Throwing Away Antipathy

After a year of slamming lockers shut and tossing lunchboxes in the trash, freshmen Ameya Darade and Arnav Das pushed aside any annoyance they felt for one another and formed a friendship that will last a lifetime.


Aarohi Motwani

Freshmen Ameya Darade and Arnav Das are finishing their second year of friendship, and in that short amount of time, they have become inseparable. Their friendship has always been one full of laughter and jokes. “[Das] always knows how to make something funny,” Darade said.

Aarohi Motwani, Editor In Chief

Finding a best friend — someone who compliments you and makes you a better person — can be one of the most difficult things about every student’s teenage years. It takes both time and patience, but in eighth grade, freshmen Ameya Darade and Arnav Das found that friendship. 

Darade had always been a reserved, introverted person: he mostly enjoyed reading and playing the flute. Prior to joining the marching band in the summer before his freshman year, he mostly kept to himself. When anyone approached him and showed interest in being friends, he would talk with them, but he was never the type of person to approach someone new on his own. 

Das couldn’t be more different than Darade if he tried. As an outgoing person, Das felt comfortable approaching new people and initiating friendships and conversations.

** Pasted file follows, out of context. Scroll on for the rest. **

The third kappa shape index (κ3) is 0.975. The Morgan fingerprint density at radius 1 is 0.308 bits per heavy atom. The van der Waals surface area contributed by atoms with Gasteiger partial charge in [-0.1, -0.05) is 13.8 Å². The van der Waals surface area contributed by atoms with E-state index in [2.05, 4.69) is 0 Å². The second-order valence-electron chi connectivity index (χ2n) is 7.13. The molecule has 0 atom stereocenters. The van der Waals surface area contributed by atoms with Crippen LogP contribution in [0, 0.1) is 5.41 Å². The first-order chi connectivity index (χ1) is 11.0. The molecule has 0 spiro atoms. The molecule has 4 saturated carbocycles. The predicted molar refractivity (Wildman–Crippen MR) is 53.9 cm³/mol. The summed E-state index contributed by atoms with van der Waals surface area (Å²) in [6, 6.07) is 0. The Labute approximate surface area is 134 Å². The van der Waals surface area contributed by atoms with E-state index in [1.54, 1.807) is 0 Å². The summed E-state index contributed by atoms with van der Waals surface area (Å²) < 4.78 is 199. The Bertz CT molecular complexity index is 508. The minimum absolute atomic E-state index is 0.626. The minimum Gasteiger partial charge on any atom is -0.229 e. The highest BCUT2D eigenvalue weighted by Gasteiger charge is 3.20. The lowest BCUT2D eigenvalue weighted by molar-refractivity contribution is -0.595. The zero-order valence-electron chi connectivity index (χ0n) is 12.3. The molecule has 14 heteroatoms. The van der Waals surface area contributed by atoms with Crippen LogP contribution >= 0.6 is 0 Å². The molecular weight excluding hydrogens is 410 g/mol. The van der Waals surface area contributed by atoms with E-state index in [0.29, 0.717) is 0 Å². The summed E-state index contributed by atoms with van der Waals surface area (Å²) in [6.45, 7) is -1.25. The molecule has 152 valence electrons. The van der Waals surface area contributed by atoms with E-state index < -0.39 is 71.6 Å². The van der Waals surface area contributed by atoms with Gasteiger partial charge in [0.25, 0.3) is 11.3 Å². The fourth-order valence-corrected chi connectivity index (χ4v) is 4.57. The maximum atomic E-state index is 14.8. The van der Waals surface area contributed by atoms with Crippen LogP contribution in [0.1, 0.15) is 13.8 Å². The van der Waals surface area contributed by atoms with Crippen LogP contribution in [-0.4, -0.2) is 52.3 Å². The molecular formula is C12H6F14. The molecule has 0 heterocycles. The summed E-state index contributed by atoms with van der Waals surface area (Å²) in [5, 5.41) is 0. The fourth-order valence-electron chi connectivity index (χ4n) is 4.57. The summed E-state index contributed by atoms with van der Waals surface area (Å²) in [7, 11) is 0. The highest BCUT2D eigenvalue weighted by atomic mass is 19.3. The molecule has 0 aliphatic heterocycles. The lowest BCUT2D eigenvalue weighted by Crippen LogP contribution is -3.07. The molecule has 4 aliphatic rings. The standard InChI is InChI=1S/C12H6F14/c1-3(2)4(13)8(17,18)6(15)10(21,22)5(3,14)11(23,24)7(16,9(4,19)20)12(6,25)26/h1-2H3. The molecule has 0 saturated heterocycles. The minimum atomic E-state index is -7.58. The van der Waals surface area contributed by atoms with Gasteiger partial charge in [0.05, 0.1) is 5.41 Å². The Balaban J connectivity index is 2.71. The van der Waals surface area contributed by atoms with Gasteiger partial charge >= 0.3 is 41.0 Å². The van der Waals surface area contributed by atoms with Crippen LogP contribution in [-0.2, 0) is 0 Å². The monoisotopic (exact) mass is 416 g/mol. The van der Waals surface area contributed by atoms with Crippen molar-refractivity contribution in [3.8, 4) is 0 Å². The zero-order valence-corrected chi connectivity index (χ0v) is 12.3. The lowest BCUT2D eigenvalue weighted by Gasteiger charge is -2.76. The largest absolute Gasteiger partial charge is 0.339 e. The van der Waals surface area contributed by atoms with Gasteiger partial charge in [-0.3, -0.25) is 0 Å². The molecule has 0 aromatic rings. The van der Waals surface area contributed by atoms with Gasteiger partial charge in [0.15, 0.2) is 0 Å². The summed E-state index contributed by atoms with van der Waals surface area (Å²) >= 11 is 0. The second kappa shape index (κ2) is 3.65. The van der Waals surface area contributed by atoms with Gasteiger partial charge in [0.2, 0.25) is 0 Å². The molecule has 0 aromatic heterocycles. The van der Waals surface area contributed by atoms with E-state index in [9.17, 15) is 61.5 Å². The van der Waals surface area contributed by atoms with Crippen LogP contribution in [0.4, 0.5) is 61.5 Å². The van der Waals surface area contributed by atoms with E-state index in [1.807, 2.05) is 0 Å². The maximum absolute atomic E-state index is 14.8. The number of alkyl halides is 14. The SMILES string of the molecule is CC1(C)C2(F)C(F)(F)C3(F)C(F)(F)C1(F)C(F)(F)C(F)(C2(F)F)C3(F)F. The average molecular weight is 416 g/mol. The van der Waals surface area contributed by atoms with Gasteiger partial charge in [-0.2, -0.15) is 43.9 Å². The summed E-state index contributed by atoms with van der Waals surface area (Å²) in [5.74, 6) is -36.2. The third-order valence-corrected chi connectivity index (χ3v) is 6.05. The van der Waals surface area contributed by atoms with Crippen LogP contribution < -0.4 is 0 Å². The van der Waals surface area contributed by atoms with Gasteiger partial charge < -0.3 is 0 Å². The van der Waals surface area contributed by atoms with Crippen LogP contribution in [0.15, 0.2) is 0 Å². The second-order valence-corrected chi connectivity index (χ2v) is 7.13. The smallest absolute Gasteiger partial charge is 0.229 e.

The two met in middle school, where they were locker neighbors. Before their shared advisory class, every day, without fail, Darade would open his locker to get his materials, and every day, without fail, Das would slam his locker shut before he had grabbed everything he needed. “Whenever he was getting late, I would just close his locker so he [would hurry up],” Das said. 

After many days of enduring this, Darade thought Das was incredibly annoying, and he had no intention of becoming good friends with him. That all changed when Das threw Darade’s lunchbox in the trash can. “After [I threw it in the trash can], I was like, ‘Do you want to be friends?’ and then he was like, ‘Yeah sure!’” Das said. “That’s how friendships are made!”

The roles reversed soon after the two became friends. Darade quickly grew more comfortable around Das, bringing out a bolder personality in himself. After a year of being best friends, the two were matched in their snarky jabs and witty comebacks. 

All jokes aside, the friendship became one that both can’t imagine living without. “[Being friends with Arnav] has made high school a lot easier, and it’s made it a lot more fun,” Darade said. “It would’ve been a lot different [without him].”

If either of them are in need of advice, they turn to each other first. “He never judges me, he gives me good advice, and he’s always there for me when I’m down,” Das said. “I can always trust him.” 

Darade and Das’ friendship is a source of inspiration, humor, and happiness to everyone around them. “They’re like two peas in a pod, always lightening the mood together,” freshman Jadelyn Nguyen said. “They joke and have a good time with each other whenever they hang out, and they share aspects of dependability and a good bit of laughter in their friendship, which I admire.”